Newest Updates - Quick View
- "The Breaking Point"
- JBL E55BT Quincy Edition Headphones
- Music Everywhere: JBL Everest Elite 750NC Wireless Headphones
- Vijay Iyer Sextet: "Far from Over"
- Bluesound Pulse Soundbar Wireless Loudspeaker and Pulse Sub Wireless Subwoofer
- Do Digital Masters Ruin Vinyl Records?
- Eclipse (Not Last Month's Solar Variety): The TD-M1 Wireless Loudspeakers
- Tidal Force Wave 5 Headphones
- "Lost in America"
- The Indispensable Headphones -- and What They Say About What Matters Most
- Paradigm Reference Signature S6 v.3 / C3 v.3 / ADP3 v.3 / Sub 1 / PBK Home-Theater Speaker System
- Monitor Audio Silver RX6 / RX Centre / RXFX / RXW-12 Home-Theater Speaker System
- Anthony Gallo Acoustics Nucleus Reference 3.5 Loudspeakers
- Explaining HDMI while Solving the Cause of Blue-Screen Nightmares
- Jienat: “Mira”
- Back Cover
- Paradigm Reference Signature S6 v.3 Loudspeakers
- Peter Gabriel: "Scratch My Back"
- Paradigm Reference MilleniaOne / Seismic 110 Home-Theater Speaker System
- Beat Kaestli: “Invitation”
A Suspenseful and Thrilling Espionage Tale
Espionage thrillers that are both intelligent and exciting aren't too common, but we can now add The Debt to this short list. The film, based on Ha-Hov, a 2007 Israeli movie, explores the wages of sin and deceit using high-level dialogue and, for the most part, superb acting. It's also heavy on action, which occurs in short, intense bursts that resonate like electric shocks.
The always-marvelous Helen Mirren is on hand, and she plays no small part in helping this film achieve excellence. We see her in 1997, playing Rachel Singer, who has just become famous (thanks to a book her daughter wrote) for her past exploits as a Mossad agent. Flash back to 1966 when she was 25 and was partnered with two male agents in East Berlin to capture a suspected Nazi war criminal who tortured and executed thousands of Jews during World War II. Rachel (played in flashback scenes by the immensely talented Jessica Chastain) joins David (a wooden Sam Worthington), and Stephan (Marton Csokas), the team's erstwhile leader.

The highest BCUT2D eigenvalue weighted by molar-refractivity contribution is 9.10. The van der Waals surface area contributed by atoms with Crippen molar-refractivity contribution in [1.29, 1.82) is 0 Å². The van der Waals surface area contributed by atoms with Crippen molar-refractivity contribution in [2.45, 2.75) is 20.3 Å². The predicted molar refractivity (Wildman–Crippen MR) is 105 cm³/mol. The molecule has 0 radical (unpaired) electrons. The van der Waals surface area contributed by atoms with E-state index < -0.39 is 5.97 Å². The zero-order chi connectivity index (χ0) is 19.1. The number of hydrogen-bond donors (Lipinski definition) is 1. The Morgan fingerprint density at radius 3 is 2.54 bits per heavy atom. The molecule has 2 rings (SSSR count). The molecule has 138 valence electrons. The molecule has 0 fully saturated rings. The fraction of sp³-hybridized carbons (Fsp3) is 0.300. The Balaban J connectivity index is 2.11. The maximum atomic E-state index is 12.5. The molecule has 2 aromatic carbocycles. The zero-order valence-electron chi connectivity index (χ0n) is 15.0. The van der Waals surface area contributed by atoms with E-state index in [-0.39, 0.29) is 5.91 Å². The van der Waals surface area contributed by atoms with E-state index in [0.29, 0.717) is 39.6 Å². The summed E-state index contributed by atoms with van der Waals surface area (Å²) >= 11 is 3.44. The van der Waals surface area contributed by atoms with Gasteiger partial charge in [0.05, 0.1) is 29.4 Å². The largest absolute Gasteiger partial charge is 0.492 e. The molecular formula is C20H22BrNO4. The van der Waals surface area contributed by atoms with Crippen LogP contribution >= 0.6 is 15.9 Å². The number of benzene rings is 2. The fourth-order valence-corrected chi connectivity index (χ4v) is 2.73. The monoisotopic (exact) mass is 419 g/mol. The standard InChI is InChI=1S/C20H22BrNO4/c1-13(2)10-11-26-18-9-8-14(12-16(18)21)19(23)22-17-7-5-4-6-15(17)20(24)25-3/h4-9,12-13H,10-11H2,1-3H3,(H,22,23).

A love triangle almost develops, but the team's focus on the mission nips it in bud. When their plan goes wrong, the three agents face a choice: botch the mission or invent a story that will make them heroes. The course they take makes for exciting action in 1997, like a poison that's been cooking for 31 years. The shifts in time are easy to follow, and you'll have no trouble believing Chastain as a younger Mirren, as she perfectly mirrors Mirren's mannerisms and attitudes. The two men are a bit of a stretch, but since Rachel's character holds events together, they don't distract from the central conflict.
Universal has brought The Debt to home video with a solid Blu-ray presentation. The film uses muted colors (perhaps to represent the Cold War setting), but they manage to seem lively, rich, and never drab. Shadow detail is good, sometimes at the expense of securing a really solid black, and skin tones are fine. The soundtrack is excellent. Softer sounds, such as dripping water, heighten the suspense, while action sounds, which will call on your subwoofer, have visceral impact and focus. The dialogue, often spoken in whispers, is always perfectly intelligible.
The disappointing extras amount to almost nothing. There are three featurettes that are just publicity fluff, and there's a staid commentary by director John Madden and producer Kris Thykier, but that's it. Universal is counting on the film itself to carry this release, and fortunately it does. Despite the lack of extras, The Debt is still highly recommended.
Be sure to watch for: Chapter 6, in which the team abducts Vogel, is set at a railroad crossover point between East and West Germany. There are a lot of architectural details and shifts in lighting that the Blu-ray transfer handles superbly, just as it nails the sound of speeding trains and, later, crackling gunfire.
. . . Rad Bennett